Brasília: Brazilian President Dilma Rousseff has said she would not reshuffle her cabinet until after a congressional impeachment vote as she fights for her political survival.
Abandoned by her main coalition partner, Rousseff is racing to secure enough votes in Congress to block the lower house from sending her to face impeachment in the senate.
A long recession and huge corruption scandal have pushed the government to the brink of collapse, exacerbated last week when the powerful PMDB party ditched her for the opposition.
In a country teeming with dozens of political parties, ministerial posts and other government jobs have become key bargaining chips in Rousseff's negotiations to save her presidency.
But the leftist leader said she would not reshuffle her cabinet before the lower house vote, expected in mid-April.
"The (presidential) palace does not plan to carry out any ministerial restructuring before a vote in the Chamber," she told journalists on Tuesday. "We won't touch anything for now."
Rousseff's chief of staff had said last week a reshuffle was imminent.
But newspaper O Globo reported that the president's camp was reluctant to move too soon from fear that supposed new allies could betray her and vote to impeach anyway.
Rousseff's critics accuse her of manipulating the government's accounts to boost public spending during her 2014 re-election campaign and hiding the depth of the recession.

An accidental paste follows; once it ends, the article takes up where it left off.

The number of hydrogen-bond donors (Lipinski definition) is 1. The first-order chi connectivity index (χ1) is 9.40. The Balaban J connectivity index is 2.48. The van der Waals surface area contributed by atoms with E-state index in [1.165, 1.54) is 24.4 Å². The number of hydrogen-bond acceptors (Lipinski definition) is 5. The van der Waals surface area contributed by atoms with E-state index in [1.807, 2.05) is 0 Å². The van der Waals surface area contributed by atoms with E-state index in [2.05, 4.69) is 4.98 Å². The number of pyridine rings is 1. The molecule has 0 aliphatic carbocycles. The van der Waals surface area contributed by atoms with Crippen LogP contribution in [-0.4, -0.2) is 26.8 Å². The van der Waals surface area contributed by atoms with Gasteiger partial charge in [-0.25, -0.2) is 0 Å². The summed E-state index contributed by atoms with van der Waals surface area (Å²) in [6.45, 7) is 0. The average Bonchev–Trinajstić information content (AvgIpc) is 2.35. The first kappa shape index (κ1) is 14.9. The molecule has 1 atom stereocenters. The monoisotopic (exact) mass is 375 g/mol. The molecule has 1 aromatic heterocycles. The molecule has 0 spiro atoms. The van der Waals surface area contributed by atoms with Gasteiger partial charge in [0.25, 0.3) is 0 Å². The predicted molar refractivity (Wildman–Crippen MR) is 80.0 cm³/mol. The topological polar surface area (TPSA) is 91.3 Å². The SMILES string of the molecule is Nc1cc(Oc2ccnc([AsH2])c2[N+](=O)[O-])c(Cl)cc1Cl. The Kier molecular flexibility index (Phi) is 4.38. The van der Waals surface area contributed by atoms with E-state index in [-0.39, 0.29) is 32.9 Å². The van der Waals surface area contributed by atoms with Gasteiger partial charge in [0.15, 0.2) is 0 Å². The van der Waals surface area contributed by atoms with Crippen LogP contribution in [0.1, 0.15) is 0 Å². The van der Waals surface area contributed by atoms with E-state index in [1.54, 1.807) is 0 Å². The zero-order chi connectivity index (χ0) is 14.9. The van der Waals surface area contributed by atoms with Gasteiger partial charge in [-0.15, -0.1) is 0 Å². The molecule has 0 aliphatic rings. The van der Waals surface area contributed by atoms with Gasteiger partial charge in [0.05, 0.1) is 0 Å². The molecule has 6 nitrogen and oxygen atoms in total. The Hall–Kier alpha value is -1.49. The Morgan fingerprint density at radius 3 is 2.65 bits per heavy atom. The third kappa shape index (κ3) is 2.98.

Attorney General Jose Eduardo Cardozo lambasted the case against her Monday in final arguments before a congressional committee tasked with recommending whether to impeach.
Cardozo accused the president's opponents of violating the constitution and seeking to exact revenge for their own legal woes in a spiraling graft scandal centered on state oil company Petrobras.
Rousseff, 68, needs at least 172 abstentions or votes against impeachment in the lower house.
The PMDB, a centrist juggernaut that had long been an awkward partner for her Workers' Party (PT), has 69 seats in the lower house and 18 in the 82-member Senate, where a two-thirds vote in an impeachment trial would remove the president from office.
Rousseff has been sending out her scandal-tainted but heavy-hitting predecessor and mentor, Luiz Inacio Lula da Silva, to lobby on her behalf, courting small centrist parties with promises of ministerial posts vacated by the PMDB.